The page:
if i had a cat, i’d snuggle that, but i don’t have a cat, but i have this stitch that’s been with me for fifteen years.
something i hate to hear is, most people who live on don’t regret not having killed themselves. most people don’t regret surviving. here’s where i’d typically add an it’s not that i don’t appreciate the sentiment behind it, but …, except i’m not adding that because i don’t appreciate the sentiment behind it — it’s a statement that does me no good when i’m locked in that darkness.
i also hate when people talk about the lies depression tells you, the lies suicidal thinking tells you. it doesn’t matter how often or how forcefully people tell you you’re not alone when you feel so totally alone. when you’re in that dark, terrifying place, you’re not exactly sitting there debating what’s true and what’s a lie your brain is telling you.
sometimes, i think it’s just as crucial to change the ways we approach the suicidal as it is to take away the shame and guilt and stigma that cloak suicide. sometimes, when i hear the catchy phrases, the platitudes, i think, wow, here are great ways to skirt the issue, to let fear render people so freaking ineffective because they’re afraid of saying the “wrong” thing, they’re afraid of putting the idea of suicide in our heads, because of this, because of that, blah blah blah, here are some talking points instead.
because, when i hear that most people don’t regret “surviving,” i think, well, bully for them (screw survival narratives). when i hear that my depression and/or my suicidal mind is lying to me, i think, well, what do you know? are you in my head right now?
and i wonder, okay, then, how do we talk to the suicidal? how would i want someone to talk to me when i’m going through one of those episodes? what are the things that help me? — and i think that it’s not even about what people say, it’s what they do. it’s saying, hey, how’s it going? wanna get some pie or food or coffee? i’d love to see you. it’s saying, hey, it’s beautiful out; wanna go for a loop around the park?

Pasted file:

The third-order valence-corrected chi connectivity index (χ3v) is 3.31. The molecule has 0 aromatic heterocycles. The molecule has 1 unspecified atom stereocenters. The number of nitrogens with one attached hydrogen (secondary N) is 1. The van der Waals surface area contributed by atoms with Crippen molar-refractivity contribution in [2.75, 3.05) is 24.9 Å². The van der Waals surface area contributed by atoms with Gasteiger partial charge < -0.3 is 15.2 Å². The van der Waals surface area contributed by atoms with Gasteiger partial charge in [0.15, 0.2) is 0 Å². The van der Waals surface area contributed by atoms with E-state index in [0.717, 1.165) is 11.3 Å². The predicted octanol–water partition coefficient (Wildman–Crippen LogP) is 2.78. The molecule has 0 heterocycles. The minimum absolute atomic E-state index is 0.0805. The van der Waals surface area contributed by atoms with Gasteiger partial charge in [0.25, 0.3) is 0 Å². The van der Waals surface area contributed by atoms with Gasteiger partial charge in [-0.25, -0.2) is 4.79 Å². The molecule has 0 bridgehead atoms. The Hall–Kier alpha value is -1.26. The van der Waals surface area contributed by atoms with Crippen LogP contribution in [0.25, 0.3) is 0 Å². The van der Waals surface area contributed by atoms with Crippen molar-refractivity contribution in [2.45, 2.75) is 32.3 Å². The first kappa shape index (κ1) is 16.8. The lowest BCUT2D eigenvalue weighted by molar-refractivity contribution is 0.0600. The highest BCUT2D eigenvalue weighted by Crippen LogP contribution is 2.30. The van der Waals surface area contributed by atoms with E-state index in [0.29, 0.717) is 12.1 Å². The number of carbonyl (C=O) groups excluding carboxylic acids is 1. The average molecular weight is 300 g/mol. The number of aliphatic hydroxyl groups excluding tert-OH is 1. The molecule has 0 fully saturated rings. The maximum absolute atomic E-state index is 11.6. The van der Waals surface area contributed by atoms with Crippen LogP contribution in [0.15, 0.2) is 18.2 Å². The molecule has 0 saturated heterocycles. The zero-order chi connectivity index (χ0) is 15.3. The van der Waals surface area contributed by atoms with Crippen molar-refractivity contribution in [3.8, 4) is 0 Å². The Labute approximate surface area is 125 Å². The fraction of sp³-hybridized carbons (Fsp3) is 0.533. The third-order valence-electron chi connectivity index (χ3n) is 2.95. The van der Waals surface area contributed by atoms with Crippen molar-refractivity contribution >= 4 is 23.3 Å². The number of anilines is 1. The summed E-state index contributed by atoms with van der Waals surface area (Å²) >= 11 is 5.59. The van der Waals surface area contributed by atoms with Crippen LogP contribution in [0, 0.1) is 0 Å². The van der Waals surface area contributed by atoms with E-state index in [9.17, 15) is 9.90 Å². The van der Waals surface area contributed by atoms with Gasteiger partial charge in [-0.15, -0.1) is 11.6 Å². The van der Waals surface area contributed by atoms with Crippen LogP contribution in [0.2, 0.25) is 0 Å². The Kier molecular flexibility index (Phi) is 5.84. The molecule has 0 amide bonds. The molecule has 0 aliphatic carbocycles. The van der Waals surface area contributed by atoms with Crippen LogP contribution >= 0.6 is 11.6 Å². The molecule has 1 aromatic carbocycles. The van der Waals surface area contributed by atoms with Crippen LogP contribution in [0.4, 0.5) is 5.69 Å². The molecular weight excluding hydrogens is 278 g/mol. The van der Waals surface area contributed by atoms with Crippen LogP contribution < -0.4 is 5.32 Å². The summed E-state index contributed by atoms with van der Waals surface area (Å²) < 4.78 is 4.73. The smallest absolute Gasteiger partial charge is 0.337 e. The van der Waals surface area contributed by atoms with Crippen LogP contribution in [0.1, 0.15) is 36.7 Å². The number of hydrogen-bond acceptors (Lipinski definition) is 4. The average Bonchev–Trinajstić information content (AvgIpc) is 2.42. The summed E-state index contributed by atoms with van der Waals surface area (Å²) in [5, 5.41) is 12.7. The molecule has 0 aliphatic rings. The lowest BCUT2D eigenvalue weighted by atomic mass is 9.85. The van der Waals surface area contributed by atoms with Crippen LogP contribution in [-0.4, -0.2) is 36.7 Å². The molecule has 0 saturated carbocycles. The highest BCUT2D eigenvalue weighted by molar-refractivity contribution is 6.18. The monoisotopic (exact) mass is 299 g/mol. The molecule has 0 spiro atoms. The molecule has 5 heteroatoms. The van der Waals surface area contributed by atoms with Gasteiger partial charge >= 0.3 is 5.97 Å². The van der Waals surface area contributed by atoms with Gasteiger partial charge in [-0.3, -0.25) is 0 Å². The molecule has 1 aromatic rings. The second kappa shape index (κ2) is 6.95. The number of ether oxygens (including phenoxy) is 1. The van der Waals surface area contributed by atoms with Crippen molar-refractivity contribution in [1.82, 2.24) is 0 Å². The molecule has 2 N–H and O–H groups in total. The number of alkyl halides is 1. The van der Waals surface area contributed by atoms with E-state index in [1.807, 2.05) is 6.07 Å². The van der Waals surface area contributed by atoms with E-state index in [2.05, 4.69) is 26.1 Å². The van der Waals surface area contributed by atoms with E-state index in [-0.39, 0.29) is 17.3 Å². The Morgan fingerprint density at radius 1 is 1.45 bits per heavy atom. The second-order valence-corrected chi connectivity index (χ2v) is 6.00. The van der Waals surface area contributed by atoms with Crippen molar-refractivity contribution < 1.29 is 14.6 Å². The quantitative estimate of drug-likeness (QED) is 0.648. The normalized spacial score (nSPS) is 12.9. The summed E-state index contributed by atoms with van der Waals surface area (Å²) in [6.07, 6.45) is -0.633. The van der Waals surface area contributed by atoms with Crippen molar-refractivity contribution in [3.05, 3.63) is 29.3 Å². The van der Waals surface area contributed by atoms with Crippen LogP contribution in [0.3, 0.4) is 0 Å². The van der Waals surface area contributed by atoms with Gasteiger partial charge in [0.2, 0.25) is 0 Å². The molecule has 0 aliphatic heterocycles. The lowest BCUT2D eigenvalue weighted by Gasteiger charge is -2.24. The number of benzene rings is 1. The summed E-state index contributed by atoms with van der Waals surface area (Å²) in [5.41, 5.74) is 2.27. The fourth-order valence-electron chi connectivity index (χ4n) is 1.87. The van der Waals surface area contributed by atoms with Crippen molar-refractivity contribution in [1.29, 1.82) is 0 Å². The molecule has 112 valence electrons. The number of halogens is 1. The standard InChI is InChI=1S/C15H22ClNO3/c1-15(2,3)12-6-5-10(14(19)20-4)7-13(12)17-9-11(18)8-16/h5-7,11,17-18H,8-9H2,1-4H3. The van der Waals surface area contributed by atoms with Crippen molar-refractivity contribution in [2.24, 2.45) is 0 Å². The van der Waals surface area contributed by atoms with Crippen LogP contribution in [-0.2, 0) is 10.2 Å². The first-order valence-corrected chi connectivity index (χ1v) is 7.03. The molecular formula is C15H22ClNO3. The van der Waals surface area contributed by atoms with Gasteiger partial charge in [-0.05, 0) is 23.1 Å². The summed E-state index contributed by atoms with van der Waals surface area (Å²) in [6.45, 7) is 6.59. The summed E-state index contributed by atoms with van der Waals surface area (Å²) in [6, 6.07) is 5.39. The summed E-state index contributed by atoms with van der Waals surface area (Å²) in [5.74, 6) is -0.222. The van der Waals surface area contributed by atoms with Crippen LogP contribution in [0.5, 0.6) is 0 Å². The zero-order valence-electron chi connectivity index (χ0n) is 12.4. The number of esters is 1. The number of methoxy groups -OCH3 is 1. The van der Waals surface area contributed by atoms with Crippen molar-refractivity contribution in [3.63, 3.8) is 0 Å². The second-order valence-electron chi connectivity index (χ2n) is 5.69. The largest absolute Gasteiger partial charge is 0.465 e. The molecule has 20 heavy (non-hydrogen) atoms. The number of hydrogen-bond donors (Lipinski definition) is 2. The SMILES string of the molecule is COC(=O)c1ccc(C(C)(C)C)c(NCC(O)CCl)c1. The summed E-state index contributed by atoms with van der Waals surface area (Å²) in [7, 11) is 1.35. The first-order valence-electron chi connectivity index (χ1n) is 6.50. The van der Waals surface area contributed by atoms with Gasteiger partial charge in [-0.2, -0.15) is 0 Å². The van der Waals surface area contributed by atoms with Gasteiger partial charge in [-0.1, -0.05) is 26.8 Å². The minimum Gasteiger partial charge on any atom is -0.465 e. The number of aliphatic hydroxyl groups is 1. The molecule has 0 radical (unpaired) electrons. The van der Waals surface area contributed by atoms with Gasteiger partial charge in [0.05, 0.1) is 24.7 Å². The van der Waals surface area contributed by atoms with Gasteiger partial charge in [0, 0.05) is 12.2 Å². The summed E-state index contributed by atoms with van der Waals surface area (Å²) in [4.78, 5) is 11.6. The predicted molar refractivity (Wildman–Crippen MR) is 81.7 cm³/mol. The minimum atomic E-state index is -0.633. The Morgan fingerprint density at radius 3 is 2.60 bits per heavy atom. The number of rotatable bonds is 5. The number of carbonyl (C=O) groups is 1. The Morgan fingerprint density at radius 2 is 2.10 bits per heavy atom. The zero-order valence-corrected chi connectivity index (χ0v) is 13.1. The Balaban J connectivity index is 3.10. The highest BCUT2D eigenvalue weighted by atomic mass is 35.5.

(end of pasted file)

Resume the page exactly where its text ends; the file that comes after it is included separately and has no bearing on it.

it’s not saying anything at all, simply being there with hugs (and/or ice cream) and a solid, warm, physical, living, breathing presence that says i’m here. i’m here; you’re not alone; and you can cry or just sit there or whatever you’re feeling — i’m here, and i’m not letting go.
because, yes, i’m a writer, and i believe in words, but words never do much for me when i’m hurtling down the abyss — the people who show up, in whatever shape or form, do.
that’s not to put the burden of “saving” us on other people. i think that’s bullshit, too, even just the fundamental notion of “saving” someone. savior/messiah complexes piss me off because of the sheer ego involved.
it is not on anyone to “save” us. that is not anyone’s burden to bear. we are not someone’s responsibility. (that kind of thinking does more damage than good.)
however, i do believe that we should all be here for each other because life is a communal experience — humans are relational, social beings after all, and we all need people in our lives. we need interpersonal connections to thrive, to be our best selves, and we need to talk to people, to confide in them, to be soothed and comforted and reassured by them.
though, sometimes, there are limits to that.
this might sound crazy, but i admit i sometimes talk to my stitch. when i hurt too much, too deeply, i talk to him; i confide in him the things i can’t tell another human because that kind of confession frightens me too much, requires too much vulnerability or self-defense, and i don’t have the strength or ability to help someone understand the pain i’m trying to diffuse.
because, yes, there are things that are impossible to say to another human thing because it’s too personal or because we’ve been hurt when we’ve tried to reach out in the past or because to give some feelings the strength of words feels like too much. there are things that just need to said out loud into nothingness to get them out of our heads but things that don’t need to be heard or known by another human being.
there are things that other people shouldn’t have to bear.